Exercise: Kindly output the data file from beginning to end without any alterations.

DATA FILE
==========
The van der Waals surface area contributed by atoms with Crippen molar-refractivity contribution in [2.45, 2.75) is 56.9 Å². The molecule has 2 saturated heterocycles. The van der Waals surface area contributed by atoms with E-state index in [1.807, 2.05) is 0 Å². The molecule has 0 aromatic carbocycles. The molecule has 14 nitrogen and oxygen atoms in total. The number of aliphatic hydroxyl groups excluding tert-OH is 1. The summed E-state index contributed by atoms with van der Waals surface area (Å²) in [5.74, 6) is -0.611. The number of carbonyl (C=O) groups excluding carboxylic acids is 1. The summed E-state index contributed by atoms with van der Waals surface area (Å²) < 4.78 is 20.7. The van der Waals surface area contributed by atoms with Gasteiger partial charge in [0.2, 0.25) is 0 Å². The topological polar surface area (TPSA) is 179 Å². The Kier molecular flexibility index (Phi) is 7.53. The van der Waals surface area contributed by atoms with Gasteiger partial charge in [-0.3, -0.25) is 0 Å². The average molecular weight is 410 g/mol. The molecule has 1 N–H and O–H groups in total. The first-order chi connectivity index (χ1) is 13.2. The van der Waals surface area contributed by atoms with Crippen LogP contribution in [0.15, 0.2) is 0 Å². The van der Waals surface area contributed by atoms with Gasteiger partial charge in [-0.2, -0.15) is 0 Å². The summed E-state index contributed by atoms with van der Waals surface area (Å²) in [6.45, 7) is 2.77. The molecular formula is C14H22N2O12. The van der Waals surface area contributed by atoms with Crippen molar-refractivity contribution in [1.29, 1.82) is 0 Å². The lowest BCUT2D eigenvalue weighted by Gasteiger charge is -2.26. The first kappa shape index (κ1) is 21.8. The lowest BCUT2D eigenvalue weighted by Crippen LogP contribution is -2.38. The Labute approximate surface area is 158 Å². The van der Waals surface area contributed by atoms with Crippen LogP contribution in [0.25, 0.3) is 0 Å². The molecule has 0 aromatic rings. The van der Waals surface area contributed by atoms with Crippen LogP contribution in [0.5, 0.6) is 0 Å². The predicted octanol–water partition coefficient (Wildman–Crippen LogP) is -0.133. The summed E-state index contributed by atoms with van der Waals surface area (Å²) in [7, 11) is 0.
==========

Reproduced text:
The van der Waals surface area contributed by atoms with Crippen molar-refractivity contribution in [2.45, 2.75) is 56.9 Å². The molecule has 2 saturated heterocycles. The van der Waals surface area contributed by atoms with E-state index in [1.807, 2.05) is 0 Å². The molecule has 0 aromatic carbocycles. The molecule has 14 nitrogen and oxygen atoms in total. The number of aliphatic hydroxyl groups excluding tert-OH is 1. The summed E-state index contributed by atoms with van der Waals surface area (Å²) in [5.74, 6) is -0.611. The number of carbonyl (C=O) groups excluding carboxylic acids is 1. The summed E-state index contributed by atoms with van der Waals surface area (Å²) < 4.78 is 20.7. The van der Waals surface area contributed by atoms with Gasteiger partial charge in [0.2, 0.25) is 0 Å². The topological polar surface area (TPSA) is 179 Å². The Kier molecular flexibility index (Phi) is 7.53. The van der Waals surface area contributed by atoms with Gasteiger partial charge in [-0.3, -0.25) is 0 Å². The average molecular weight is 410 g/mol. The molecule has 1 N–H and O–H groups in total. The first-order chi connectivity index (χ1) is 13.2. The van der Waals surface area contributed by atoms with Crippen LogP contribution in [0.15, 0.2) is 0 Å². The van der Waals surface area contributed by atoms with Gasteiger partial charge in [-0.2, -0.15) is 0 Å². The summed E-state index contributed by atoms with van der Waals surface area (Å²) in [6.45, 7) is 2.77. The molecular formula is C14H22N2O12. The van der Waals surface area contributed by atoms with Crippen molar-refractivity contribution in [1.29, 1.82) is 0 Å². The lowest BCUT2D eigenvalue weighted by Gasteiger charge is -2.26. The first kappa shape index (κ1) is 21.8. The lowest BCUT2D eigenvalue weighted by Crippen LogP contribution is -2.38. The Labute approximate surface area is 158 Å². The van der Waals surface area contributed by atoms with Crippen LogP contribution in [0.25, 0.3) is 0 Å². The molecule has 0 aromatic rings. The van der Waals surface area contributed by atoms with Crippen LogP contribution in [0.5, 0.6) is 0 Å². The predicted octanol–water partition coefficient (Wildman–Crippen LogP) is -0.133. The summed E-state index contributed by atoms with van der Waals surface area (Å²) in [7, 11) is 0.